This organization is called First Normal Form, where all attributes are represented by individual columns and each value within that column represents an atomic value (e.g. name=“Chelsea”; not name=
[“Eric”,"Chelsea"]). This is very easy to conceptualize as a person new to database structure because it basically functions as any CSV or Excel file we may have used in the past and is thus very intuitive to analyze. If you want a count of people from Cincinnati, you only need to count how many rows are are in the table with the correct value in the location column.
First Normal Form helps us create fewer tables but now we have a lot of duplicate data that we don’t need to unnecessarily include. We end up sacrificing storage for ease-of-use, and speed improvements by having minimal tables are likely a wash with the unnecessary data you end up traversing (unless your storage is columnar based, but that’s a whole other story). If Astronomer is in Cincinnati and the team’s favorite food is Peanut Butter Pretzels, those values don’t need to be explicitly repeated for each person on the Astronomer team. We could instead take the previous JSON object with the array of people and break up the response into two tables.
This is much better. Organizing your data this way is called Second Normal Form and, in addition to the requirements of 1NF, requires that “no non-prime attribute is dependent on any proper subset of any candidate key of the relation.” The simpler way of thinking about this is that no variables can relate directly to each other instead of to the key value of the table.
In our case, the key for our table is “name”—each person can have the same favorite_team or played_as_kid values but as long as their names are unique, the record itself is valid. Each unique key (name) relates directly to the “Team” but the inclusion of other values like “location” and “favorite_food” would violate 2NF as they have a direct relation to Astronomer. In the above example, Astronomer is the unique key of the first table as there could be multiple teams in Cincinnati and multiple teams who love Peanut Butter Pretzels but not of the second table as there can be multiple people who are on the Astronomer team.
If we want to get a count of people who work in Cincinnati, we can easily join the two tables with the “Team” value that exists in both places and see how many matches there are. This does add an additional step to our analytics workflow from 1NF but as our datasets grow, the amount we could save on space could be substantial.
The last organizational method is the Third Normal Form, and this is a highly, highly normalized structure. The rule of thumb with Third Normal Form follows the oath you swear in court: “Every non-key attribute must provide a fact about the key, the whole key and nothing but the key.” In this scenario, each person’s last attended championship of their favorite team would violate 3NF as, while it does reflect a fact about the key (i.e. the person), it is only transitively related through the person’s favorite team. To solve this, the table needs to be broken out further.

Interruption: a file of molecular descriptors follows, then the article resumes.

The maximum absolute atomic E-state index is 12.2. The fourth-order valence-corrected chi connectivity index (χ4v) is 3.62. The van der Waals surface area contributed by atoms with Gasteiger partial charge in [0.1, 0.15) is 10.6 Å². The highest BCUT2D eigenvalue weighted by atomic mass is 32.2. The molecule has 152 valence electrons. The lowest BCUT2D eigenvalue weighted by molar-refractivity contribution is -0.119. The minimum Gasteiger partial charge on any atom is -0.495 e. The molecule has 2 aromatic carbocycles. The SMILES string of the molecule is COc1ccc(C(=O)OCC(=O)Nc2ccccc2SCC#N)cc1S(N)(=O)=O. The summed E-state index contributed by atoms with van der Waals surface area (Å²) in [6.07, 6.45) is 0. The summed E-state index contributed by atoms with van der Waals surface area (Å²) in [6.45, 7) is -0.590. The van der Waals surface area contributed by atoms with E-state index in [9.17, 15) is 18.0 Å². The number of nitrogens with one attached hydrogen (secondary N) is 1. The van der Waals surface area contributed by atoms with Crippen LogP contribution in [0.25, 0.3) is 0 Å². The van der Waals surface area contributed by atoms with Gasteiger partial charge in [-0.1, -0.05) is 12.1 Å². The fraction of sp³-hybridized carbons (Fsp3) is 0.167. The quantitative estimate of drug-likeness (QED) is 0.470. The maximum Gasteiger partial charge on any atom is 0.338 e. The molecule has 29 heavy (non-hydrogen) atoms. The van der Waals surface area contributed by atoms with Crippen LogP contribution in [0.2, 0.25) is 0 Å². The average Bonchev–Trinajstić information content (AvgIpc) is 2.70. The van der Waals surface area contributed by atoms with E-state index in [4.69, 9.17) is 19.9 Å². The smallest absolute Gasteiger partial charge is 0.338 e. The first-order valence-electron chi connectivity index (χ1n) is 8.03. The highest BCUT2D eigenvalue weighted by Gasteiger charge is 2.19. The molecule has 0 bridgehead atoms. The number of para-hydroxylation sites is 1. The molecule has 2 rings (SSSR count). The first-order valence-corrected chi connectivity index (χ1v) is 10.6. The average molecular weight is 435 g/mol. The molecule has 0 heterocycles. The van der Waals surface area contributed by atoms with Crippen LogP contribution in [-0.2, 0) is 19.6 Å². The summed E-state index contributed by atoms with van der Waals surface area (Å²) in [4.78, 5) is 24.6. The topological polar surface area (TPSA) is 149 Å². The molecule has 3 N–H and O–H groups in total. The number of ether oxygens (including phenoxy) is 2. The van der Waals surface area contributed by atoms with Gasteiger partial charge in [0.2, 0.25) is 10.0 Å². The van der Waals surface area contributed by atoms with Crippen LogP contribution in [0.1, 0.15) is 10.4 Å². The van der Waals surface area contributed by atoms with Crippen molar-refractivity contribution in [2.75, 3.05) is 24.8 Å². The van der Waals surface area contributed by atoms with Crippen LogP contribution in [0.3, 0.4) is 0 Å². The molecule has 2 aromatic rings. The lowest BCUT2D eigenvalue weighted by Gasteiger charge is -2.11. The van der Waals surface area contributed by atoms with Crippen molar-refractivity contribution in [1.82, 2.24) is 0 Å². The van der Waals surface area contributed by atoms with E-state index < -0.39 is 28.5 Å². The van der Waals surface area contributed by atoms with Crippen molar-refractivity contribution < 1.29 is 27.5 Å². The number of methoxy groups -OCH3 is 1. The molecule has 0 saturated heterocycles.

What was originally one table when we started is now nine! With this method, you would be able to return simple requests (e.g. how many people are there) very efficiently while reducing a lot of the storage we saw earlier. But let’s take our example from before and ask which people are in Cincinnati. We would have to query the table of names for each person, the table that maps those people to the appropriate team, the table that maps teams to locations and the table of overall locations. If we also wanted to know how many people worked at Astronomer in Cincinnati, we’d have to bring in yet another table. This all drastically slows down your query performance and will cause your analyst to want to strangle you with an ethernet cord. While this atomic structure can make sense if application building, it’s too normalized for people who need to deftly maneuver around a large amount of complex data and experiment quickly.
So, Which Form Is Best?
Each form, of course, has pros and cons, which means every choice is based on individual needs. But Second Normal Form is what we most often recommend at Astronomer when building your analytics warehouse. Even within 2NF, however, there is flexibility—whether to lean more or less normalized will be specific to your project.
Additionally, when we publish a new connector, we typically do so with a “recipe” or a recommended 2NF schema mapping that helps our customers skip the legwork of creating their own data structure and go straight to analysis (though that can be modified). Your situation might be different depending on factors like whether your dashboards are ultra-specific and static or if you have a team of analysts constantly manipulating the data for insights. The most important thing, like every data initiative, is to know how you plan to use your data—and consider storage, speed and ease-of-use in relation to your needs—ahead of time.